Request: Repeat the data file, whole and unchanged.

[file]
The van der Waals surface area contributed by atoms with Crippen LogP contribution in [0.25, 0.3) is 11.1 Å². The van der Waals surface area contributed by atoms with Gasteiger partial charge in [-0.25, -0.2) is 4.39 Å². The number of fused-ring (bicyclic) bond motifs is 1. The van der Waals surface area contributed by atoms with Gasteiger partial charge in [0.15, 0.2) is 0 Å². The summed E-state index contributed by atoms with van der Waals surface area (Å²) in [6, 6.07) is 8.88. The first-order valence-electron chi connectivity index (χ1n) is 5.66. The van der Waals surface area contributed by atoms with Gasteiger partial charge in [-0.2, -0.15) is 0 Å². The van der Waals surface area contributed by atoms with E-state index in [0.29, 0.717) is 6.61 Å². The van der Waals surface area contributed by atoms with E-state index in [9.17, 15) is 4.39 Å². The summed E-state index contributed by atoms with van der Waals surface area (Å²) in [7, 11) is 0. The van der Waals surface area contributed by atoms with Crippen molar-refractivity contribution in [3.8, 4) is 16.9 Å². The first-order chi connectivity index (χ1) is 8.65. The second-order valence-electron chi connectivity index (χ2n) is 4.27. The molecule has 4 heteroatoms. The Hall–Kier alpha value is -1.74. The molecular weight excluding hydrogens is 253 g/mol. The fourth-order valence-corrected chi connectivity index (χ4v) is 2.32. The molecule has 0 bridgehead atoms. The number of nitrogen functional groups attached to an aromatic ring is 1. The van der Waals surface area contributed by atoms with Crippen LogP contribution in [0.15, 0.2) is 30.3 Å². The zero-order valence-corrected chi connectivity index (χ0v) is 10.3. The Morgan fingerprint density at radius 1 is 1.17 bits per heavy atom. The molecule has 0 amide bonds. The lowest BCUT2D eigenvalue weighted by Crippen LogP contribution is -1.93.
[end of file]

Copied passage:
The van der Waals surface area contributed by atoms with Crippen LogP contribution in [0.25, 0.3) is 11.1 Å². The van der Waals surface area contributed by atoms with Gasteiger partial charge in [-0.25, -0.2) is 4.39 Å². The number of fused-ring (bicyclic) bond motifs is 1. The van der Waals surface area contributed by atoms with Gasteiger partial charge in [0.15, 0.2) is 0 Å². The summed E-state index contributed by atoms with van der Waals surface area (Å²) in [6, 6.07) is 8.88. The first-order valence-electron chi connectivity index (χ1n) is 5.66. The van der Waals surface area contributed by atoms with Gasteiger partial charge in [-0.2, -0.15) is 0 Å². The van der Waals surface area contributed by atoms with E-state index in [0.29, 0.717) is 6.61 Å². The van der Waals surface area contributed by atoms with E-state index in [9.17, 15) is 4.39 Å². The summed E-state index contributed by atoms with van der Waals surface area (Å²) in [7, 11) is 0. The van der Waals surface area contributed by atoms with Crippen molar-refractivity contribution in [3.8, 4) is 16.9 Å². The first-order chi connectivity index (χ1) is 8.65. The second-order valence-electron chi connectivity index (χ2n) is 4.27. The molecule has 4 heteroatoms. The Hall–Kier alpha value is -1.74. The molecular weight excluding hydrogens is 253 g/mol. The fourth-order valence-corrected chi connectivity index (χ4v) is 2.32. The molecule has 0 bridgehead atoms. The number of nitrogen functional groups attached to an aromatic ring is 1. The van der Waals surface area contributed by atoms with Crippen LogP contribution in [0.15, 0.2) is 30.3 Å². The zero-order valence-corrected chi connectivity index (χ0v) is 10.3. The Morgan fingerprint density at radius 1 is 1.17 bits per heavy atom. The molecule has 0 amide bonds. The lowest BCUT2D eigenvalue weighted by Crippen LogP contribution is -1.93.